LDACS, aviation’s future terrestrial datalink, takes a big step forward
On 26 March 2019, a Dassault Falcon 20 research aircraft, owned by DLR, the German Aerospace Centre, took off from Munich’s Oberpfaffenhofen airport equipped with a fully functional L-band Digital Aeronautical Communications System (LDACS) demonstrator. This flight marks the very first time that LDACS, aviation’s future terrestrial data link, has been tested in flight trials. LDACS flight testing will continue until early April to the south-west of Munich, where four LDACS ground stations have been installed, two of them with fully functional LDACS ground stations (transmit and receive), as well as two additional LDACS navigation stations (transmit only).
This LDACS flight testing campaign has been set up within MICONAV (Migration towards Integrated COM/NAV Avionics), a German national project. Besides DLR and the project leader Rohde & Schwarz, the MICONAV consortium comprises two SME partners, iAd GmbH and BPS GmbH. The work within MICONAV complements the SESAR European research framework and is directly relevant to the SESAR 2020 programme led by the SESAR Joint Undertaking of which EUROCONTROL is a founding member. Progress achieved by MICONAV is directly linked to SESAR 2020 project PJ14-02-01 (Future Communication Infrastructure Terrestrial Data Link), which concentrates the SESAR LDACS efforts.
The roots of the LDACS proposal lie in the EUROCONTROL FAA Action Plan 17 (AP17) activities (2004-2007). LDACS represents a key component of the aviation Future Communication Infrastructure (FCI), endorsed by ICAO in 2008, together with AeroMACS, the airport surface component and SATCOM. The FCI components were chosen to ensure efficient support for the aviation safety critical communications, enable additional capacity and meet the performance requirements of the advanced ATS functions and services required in the future concepts in the major regional ATM/CNS modernisation programmes, such as SESAR and NextGEN, while increasing spectrum efficiency and best utilising the available aviation spectrum bands.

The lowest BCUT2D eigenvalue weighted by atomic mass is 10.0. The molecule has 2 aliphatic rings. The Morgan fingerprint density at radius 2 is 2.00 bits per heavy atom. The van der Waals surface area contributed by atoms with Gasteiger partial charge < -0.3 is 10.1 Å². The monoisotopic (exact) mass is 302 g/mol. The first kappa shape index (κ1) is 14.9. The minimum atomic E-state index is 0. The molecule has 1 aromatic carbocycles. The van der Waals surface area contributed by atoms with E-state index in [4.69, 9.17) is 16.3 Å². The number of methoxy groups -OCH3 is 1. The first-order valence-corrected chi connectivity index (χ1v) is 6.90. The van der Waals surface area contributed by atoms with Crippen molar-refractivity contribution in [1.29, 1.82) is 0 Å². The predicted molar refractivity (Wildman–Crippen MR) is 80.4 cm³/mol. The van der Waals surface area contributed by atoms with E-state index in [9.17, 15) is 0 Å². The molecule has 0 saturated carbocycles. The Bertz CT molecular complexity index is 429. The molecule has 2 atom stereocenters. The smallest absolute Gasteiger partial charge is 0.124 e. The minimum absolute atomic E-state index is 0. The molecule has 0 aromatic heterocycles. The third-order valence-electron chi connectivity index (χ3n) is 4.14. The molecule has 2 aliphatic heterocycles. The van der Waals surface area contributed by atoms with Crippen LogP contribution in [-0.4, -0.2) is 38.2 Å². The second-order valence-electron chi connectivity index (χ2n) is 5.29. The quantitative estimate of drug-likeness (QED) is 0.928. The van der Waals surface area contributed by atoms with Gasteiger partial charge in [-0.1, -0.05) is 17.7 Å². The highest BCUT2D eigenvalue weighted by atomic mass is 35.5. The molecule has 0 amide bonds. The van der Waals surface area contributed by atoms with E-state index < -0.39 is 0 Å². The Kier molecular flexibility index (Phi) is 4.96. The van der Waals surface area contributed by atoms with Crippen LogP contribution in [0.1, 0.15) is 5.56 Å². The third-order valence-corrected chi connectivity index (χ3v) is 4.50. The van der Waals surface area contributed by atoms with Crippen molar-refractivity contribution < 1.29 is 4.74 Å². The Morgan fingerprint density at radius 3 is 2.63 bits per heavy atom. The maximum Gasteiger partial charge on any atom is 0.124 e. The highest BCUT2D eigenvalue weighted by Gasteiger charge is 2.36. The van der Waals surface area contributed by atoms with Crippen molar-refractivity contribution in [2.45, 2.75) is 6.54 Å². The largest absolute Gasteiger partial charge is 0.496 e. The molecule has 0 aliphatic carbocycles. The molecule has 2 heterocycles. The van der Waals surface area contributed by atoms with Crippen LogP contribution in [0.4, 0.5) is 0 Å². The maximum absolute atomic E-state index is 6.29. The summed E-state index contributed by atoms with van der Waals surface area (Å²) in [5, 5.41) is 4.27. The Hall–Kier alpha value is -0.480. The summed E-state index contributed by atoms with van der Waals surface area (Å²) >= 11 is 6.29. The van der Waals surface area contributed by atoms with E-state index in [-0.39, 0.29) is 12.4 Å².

LDACS is a modern telecommunication system, using state-of-the-art techniques used in commercial telecommunications. It is supporting secured communication exchanges, and can provide navigation as well as surveillance (ADS-C) functions, all of which make LDACS an integrated CNS technology.
As the name implies, LDACS is intended for operations in the L-Band (960-1164 MHz) and needs to coexist with other aviation systems in the band, such as the DME (Distance Measuring Equipment) navigation aids and SSR transponders. The demonstration of the compatibility of LDACS with the other users of the band is a critical task that needs to be completed, and EUROCONTROL will sponsor testing of LDACS with DME and TACAN equipment to complement previous testing campaigns. Furthermore, wave 2 of SESAR2020 is also expected to support a comprehensive testing campaign, covering other systems in the band including military, to demonstrate the LDACS spectrum compatibility and performance and support the validation of the LDACS standards currently in ICAO and EUROCAE in the future.
EUROCONTROL has been actively supporting European industry activities to define LDACS for many years now, contributing to the initial LDACS specifications in 2009 including recommendations for interference scenarios, compatibility criteria and test plans for various systems in the L-Band. EUROCONTROL continues to support LDACS activities, working in close cooperation with industry partners in the context of SESAR (SESAR1 and SESAR2020 wave 1). In SESAR, EUROCONTROL has been coordinating the LDACS standardisation activities and is overseeing international harmonisation, civil-military coordination and dissemination efforts.
The initial feedback for the first test flight on 26 March was very positive. For DLR’s Michael Schnell, who has been leading the DLR LDACS efforts, “the first flight test was very successful and illustrated the huge potential of LDACS as a future aviation data link for air traffic management”. He further noted that “key functionalities such as handover between ground stations and the LDACS ranging capability for A-PNT (Alternative Positioning, Navigation, and Timing) applications, as well as cyber-secured transmissions of CPDLC and ADS-C applications, have been demonstrated successfully”.
Flight testing will continue to evaluate more functionalities as well as key performance parameters such as data throughput, latency and other navigation parameters.